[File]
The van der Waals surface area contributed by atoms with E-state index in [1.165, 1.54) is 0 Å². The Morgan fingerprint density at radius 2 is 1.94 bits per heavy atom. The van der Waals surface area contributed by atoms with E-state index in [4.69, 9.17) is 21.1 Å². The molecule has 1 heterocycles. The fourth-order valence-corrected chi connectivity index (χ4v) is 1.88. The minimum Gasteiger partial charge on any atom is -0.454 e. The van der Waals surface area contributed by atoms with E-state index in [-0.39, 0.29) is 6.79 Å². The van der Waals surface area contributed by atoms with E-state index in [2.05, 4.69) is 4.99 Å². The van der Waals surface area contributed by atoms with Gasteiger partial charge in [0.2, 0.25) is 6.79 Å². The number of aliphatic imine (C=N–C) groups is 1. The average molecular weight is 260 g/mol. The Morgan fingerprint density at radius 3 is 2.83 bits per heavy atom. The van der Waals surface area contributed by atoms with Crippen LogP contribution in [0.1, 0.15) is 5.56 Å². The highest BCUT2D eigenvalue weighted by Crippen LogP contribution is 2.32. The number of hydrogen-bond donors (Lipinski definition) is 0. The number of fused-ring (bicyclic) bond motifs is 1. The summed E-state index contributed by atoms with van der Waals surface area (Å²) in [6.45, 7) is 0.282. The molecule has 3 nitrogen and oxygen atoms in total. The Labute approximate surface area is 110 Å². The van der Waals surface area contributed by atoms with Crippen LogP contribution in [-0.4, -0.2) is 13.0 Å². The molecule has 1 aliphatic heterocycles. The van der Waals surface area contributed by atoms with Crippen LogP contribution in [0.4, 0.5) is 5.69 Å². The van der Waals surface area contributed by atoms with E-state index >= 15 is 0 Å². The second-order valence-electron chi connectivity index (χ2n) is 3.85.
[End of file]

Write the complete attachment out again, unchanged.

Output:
The van der Waals surface area contributed by atoms with E-state index in [1.165, 1.54) is 0 Å². The Morgan fingerprint density at radius 2 is 1.94 bits per heavy atom. The van der Waals surface area contributed by atoms with E-state index in [4.69, 9.17) is 21.1 Å². The molecule has 1 heterocycles. The fourth-order valence-corrected chi connectivity index (χ4v) is 1.88. The minimum Gasteiger partial charge on any atom is -0.454 e. The van der Waals surface area contributed by atoms with E-state index in [-0.39, 0.29) is 6.79 Å². The van der Waals surface area contributed by atoms with E-state index in [2.05, 4.69) is 4.99 Å². The van der Waals surface area contributed by atoms with Gasteiger partial charge in [0.2, 0.25) is 6.79 Å². The number of aliphatic imine (C=N–C) groups is 1. The average molecular weight is 260 g/mol. The Morgan fingerprint density at radius 3 is 2.83 bits per heavy atom. The van der Waals surface area contributed by atoms with Crippen LogP contribution in [0.1, 0.15) is 5.56 Å². The highest BCUT2D eigenvalue weighted by Crippen LogP contribution is 2.32. The number of hydrogen-bond donors (Lipinski definition) is 0. The number of fused-ring (bicyclic) bond motifs is 1. The summed E-state index contributed by atoms with van der Waals surface area (Å²) in [6.45, 7) is 0.282. The molecule has 3 nitrogen and oxygen atoms in total. The Labute approximate surface area is 110 Å². The van der Waals surface area contributed by atoms with Crippen LogP contribution in [-0.4, -0.2) is 13.0 Å². The molecule has 1 aliphatic heterocycles. The van der Waals surface area contributed by atoms with Crippen LogP contribution in [0.4, 0.5) is 5.69 Å². The van der Waals surface area contributed by atoms with E-state index >= 15 is 0 Å². The second-order valence-electron chi connectivity index (χ2n) is 3.85.